John Schindler has an indispensable piece on the new Cold War (The West Must Prevent Cold War 2.0). It is surprising in a couple of different ways. First, Schindler examines the political situation today through the lens of the Marshall Plan era but with some keen insight as to the differences today. And, if you’re familiar with Schindler’s Twitter feed and writing, he arrives at a surprising conclusion.

It was a year of profound, indeed systemic crisis. Across the West, friends of the Kremlin were surging in democratic elections, playing on legitimate fears of voters about economic anxiety and societal erosion. Moscow’s agents infiltrated Western politics at all levels, corrupting media and public discourse, while several European countries were poised to fall to parties overtly under Kremlin control—via the ballot box, not a coup. For Westerners who treasured freedom, it was all a nightmare coming true.

The year was 1947.

He goes on to note how many of the right-wing parties growing in power in Europe are openly praising Russia and accepting Russian cash. In some cases, Russia seems to be seeding an insurrection. Last fall, Serbian citizens with links to Moscow’s intelligence services tried to stage a coup on Montenegro and were implicated in a plot to assassinate the Serbian prime minister.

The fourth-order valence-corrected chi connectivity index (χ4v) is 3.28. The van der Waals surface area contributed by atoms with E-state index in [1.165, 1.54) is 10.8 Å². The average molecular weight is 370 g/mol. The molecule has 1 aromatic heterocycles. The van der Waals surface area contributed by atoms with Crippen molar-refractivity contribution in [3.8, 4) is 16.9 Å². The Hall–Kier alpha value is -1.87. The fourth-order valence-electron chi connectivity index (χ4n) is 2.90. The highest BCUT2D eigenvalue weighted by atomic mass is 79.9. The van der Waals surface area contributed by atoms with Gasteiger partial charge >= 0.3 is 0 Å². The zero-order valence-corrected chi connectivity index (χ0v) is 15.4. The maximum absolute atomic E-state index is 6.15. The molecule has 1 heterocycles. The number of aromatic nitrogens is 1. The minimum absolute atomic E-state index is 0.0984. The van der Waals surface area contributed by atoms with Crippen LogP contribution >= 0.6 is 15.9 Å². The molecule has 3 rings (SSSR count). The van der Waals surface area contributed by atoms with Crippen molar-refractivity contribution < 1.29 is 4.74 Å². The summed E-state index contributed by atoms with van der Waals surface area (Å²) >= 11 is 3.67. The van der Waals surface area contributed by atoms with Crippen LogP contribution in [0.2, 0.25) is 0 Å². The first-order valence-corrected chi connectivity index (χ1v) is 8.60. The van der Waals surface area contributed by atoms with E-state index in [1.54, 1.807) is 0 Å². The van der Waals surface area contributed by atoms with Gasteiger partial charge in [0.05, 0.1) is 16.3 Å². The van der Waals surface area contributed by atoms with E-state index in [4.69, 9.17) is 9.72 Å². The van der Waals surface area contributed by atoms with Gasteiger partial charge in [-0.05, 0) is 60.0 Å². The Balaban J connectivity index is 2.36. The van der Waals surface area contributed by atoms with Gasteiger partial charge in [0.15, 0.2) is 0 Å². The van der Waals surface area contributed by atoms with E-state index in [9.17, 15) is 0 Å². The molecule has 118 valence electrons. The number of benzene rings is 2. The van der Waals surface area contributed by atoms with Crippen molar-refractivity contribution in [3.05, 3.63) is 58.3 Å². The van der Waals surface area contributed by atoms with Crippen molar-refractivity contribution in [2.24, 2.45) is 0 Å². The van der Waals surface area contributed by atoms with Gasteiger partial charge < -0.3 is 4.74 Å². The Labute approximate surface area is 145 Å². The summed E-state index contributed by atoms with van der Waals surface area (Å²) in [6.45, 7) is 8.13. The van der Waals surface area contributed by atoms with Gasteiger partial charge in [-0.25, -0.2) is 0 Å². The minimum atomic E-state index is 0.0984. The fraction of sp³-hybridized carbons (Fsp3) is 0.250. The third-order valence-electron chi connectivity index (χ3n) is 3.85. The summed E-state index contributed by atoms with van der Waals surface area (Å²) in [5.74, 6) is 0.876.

Here is where Putin stands ready to win big, conquering without all-out war. The coming French presidential election offers two likely choices: Marine LePen and her nationalist National Front, which openly takes money from Moscow, or François Fillon, a center-right politician who wants close ties with the Kremlin too. Both view Putin as an ally against the globalists and the EU, so no matter who takes France’s 2017 election, Moscow wins. Since France is an important middle-weight power possessing nuclear weapons, this will be a big win for Russia.

Things don’t look much better in Germany, where beleaguered Chancellor Angela Merkel faces a country furious at her opening the floodgates in 2015 to millions of migrants, mainly Muslim and unskilled, who have little to contribute to Germany’s very modern economy. This has engendered political chaos, and although Germany’s political system is designed to stifle far-right parties, thanks to the lessons learned from the Third Reich, nationalists are back in German politics in a serious way for the first time since the Hitler era.

Merkel’s nemesis is the Alternative for Germany (AfD), which is rising fast at the local level and shows signs of finally getting traction in 2017 national elections, thanks to the anger at Merkel and her center-right coalition which has exposed the country to domestic terrorism in a serious way. The AfD makes little effort to hide its Kremlin ties, while Russian flags have a curious way of showing up at their demonstrations. Any progress by the AfD in the new year will be warmly greeted in Moscow, with good reason.

The problem in Europe, and in the US, is that a basic social contract has been ruptured: